Jane Endicott

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Sequential activation of members of the cyclin-dependent protein kinase family (CDKs) orders the events required for DNA replication and cell division. CDKs are controlled through mechanisms that include inhibitory phosphorylation, association with regulatory proteins, and sub-cellular localisation. Our research continues to combine a variety of biochemical and biophysical techniques together with structure determination by X-ray crystallography to elucidate the structure/function relationships of members of the CDK family and their associated regulators. Loss of CDK regulation has been genetically linked to the development of human cancers and there is considerable interest in the development of selective CDK inhibitors as novel therapeutics.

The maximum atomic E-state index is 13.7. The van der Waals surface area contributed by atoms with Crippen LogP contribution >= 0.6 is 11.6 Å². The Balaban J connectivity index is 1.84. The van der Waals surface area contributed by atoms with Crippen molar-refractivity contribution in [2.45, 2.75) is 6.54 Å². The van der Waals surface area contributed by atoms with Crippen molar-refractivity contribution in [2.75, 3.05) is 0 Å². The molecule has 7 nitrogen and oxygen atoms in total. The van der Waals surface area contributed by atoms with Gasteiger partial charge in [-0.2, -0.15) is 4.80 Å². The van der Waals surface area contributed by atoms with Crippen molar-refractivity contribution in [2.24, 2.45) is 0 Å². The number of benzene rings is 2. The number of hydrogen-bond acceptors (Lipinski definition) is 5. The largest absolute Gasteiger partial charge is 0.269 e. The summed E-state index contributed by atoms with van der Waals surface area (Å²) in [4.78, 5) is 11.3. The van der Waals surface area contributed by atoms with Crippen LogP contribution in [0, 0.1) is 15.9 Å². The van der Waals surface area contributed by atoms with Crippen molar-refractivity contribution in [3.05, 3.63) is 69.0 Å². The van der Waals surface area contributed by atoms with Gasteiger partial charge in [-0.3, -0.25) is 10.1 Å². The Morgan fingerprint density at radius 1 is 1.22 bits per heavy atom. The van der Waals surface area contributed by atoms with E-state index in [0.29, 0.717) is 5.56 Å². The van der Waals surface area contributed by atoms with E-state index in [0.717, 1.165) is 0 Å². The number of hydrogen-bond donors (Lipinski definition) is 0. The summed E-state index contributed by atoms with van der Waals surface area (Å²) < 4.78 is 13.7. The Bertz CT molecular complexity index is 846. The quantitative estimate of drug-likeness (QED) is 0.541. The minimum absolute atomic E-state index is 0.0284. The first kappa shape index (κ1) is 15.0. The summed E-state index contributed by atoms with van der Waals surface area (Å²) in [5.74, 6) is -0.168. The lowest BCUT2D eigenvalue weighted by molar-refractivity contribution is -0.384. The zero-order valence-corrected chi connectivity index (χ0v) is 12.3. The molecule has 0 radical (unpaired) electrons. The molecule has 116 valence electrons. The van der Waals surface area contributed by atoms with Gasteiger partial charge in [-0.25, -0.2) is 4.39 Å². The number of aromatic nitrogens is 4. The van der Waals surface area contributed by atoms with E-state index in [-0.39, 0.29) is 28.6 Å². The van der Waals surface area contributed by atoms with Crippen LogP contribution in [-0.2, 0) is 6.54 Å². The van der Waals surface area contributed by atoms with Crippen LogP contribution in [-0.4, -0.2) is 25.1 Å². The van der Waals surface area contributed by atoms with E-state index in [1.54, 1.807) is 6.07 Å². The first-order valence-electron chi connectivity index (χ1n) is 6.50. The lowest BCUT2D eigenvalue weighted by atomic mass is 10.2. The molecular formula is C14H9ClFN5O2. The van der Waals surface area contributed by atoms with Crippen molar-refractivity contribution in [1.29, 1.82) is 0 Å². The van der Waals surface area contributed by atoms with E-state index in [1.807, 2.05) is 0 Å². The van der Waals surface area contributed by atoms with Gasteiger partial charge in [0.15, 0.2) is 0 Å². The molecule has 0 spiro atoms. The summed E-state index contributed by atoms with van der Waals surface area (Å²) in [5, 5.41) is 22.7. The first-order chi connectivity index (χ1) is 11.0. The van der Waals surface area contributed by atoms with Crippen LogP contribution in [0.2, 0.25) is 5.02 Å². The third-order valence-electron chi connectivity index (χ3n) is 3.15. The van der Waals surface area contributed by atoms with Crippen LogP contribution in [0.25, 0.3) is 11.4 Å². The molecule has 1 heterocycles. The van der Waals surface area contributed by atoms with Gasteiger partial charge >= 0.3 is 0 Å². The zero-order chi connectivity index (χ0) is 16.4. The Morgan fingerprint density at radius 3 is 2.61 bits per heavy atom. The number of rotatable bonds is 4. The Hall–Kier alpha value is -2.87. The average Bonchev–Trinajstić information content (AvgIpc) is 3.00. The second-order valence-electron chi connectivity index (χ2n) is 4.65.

Current research areas include (i) Elaboration of the structural consequences of CDK phosphorylation; (ii) Characterisation of the interactions between CDKs and their regulatory molecules; (iii) Characterisation of molecular complexes responsible for targeted degradation of CDK regulatory proteins; and (iv) Development of small molecule CDK inhibitors and inhibitors that target interactions between CDK/cyclin complexes or MDM2 and their essential regulators.